Once upon a time before I became a real estate agent I was a sportswriter. In fact, to this day I still write free-lance articles for the Associated Press including spring training coverage of the Milwaukee Brewers and Texas Rangers.
This past March, I was walking from the press box at Maryvale Stadium in Phoenix to the Brewers' clubhouse in the middle of their game against the Los Angeles Dodgers. Apparently a Dodgers pitcher gestured, one Brewers player took offense and then Prince Fielder, the Brewers' first baseman, came out of the dugout to take further offense to the entire situation.
Since I was on the walkway behind the elevated press box, I saw none of this; all I heard was the roar of the crowd.
When I reached the Brewers clubhouse, I approached Fielder and said "what the hell happened", not knowing at all what had taken place and looking quite like a clueless sportswriter looking for a quite. Another player quickly (and loudly) shooed me away. (It's interesting I felt slightly intimidated even though I'm only two years old, stand an inch taller and weigh damn near twice as much as this other player.)
There's no chance Fielder would remember the situation. But I did. And it's been bothering me.
By chance, I was at Chase Field this past week when the Brewers were back in town and I found myself in the Brewers' clubhouse after they beat the Arizona Diamondbacks. I also found myself standing right next to Prince Fielder at his locker while we waited for another player.
And so, I apologized. I said I knew he wouldn't remember, but that I did. I explained that I wasn't a bloodsucker looking for a quote; I really didn't have the slightest idea what was happening and, as I often do, I resorted to my old prep sports coverage mode and asked the nearest person what had happened.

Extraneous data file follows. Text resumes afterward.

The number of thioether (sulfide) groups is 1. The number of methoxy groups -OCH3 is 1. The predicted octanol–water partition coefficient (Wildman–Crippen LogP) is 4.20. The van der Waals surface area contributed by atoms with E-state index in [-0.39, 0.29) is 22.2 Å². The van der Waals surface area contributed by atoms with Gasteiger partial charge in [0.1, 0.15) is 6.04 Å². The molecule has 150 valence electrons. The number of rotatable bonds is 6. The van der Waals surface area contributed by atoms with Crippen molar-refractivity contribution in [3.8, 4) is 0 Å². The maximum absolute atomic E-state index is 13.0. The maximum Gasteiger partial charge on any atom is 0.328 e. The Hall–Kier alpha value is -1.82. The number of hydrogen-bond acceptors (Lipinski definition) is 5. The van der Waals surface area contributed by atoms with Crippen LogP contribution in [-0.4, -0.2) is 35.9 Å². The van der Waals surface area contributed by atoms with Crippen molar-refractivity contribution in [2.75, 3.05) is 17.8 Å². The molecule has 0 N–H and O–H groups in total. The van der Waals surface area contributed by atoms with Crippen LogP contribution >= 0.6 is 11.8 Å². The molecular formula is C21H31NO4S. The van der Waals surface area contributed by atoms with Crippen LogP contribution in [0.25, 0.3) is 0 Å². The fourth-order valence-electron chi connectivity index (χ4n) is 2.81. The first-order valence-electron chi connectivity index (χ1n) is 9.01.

He said it was cool. And so it was.
Taking personal responsibility for an error isn't about the seemingly aggrieved party, though they certainly appreciate it in the vast majority of cases. It's about yourself. It's about character. It's about looking in the mirror and knowing you are not the type of person who makes excuses for things you cause to go wrong.
It's a thought that has been on my mind greatly this morning as I argue with a lender that held one of my buyers' files in the underwriting department for nine days because a couple of underwriters were on vacation. The buyer's now facing a per diem charge. Rather than take responsibility for the problem, the lender is shifting everything to me and my ability to negotiate the elimination of the per diem.
Maybe I'll be able to do so. But even so, when this lender looks in the mirror, one can only hope he realizes that he made an error and shifted the blame as quickly as a 5-year-old trying to get away with writing on the wall in crayon.
It's got to b a difficult way to live.
Photo credit: Steve Paluch via Flick Create Commons
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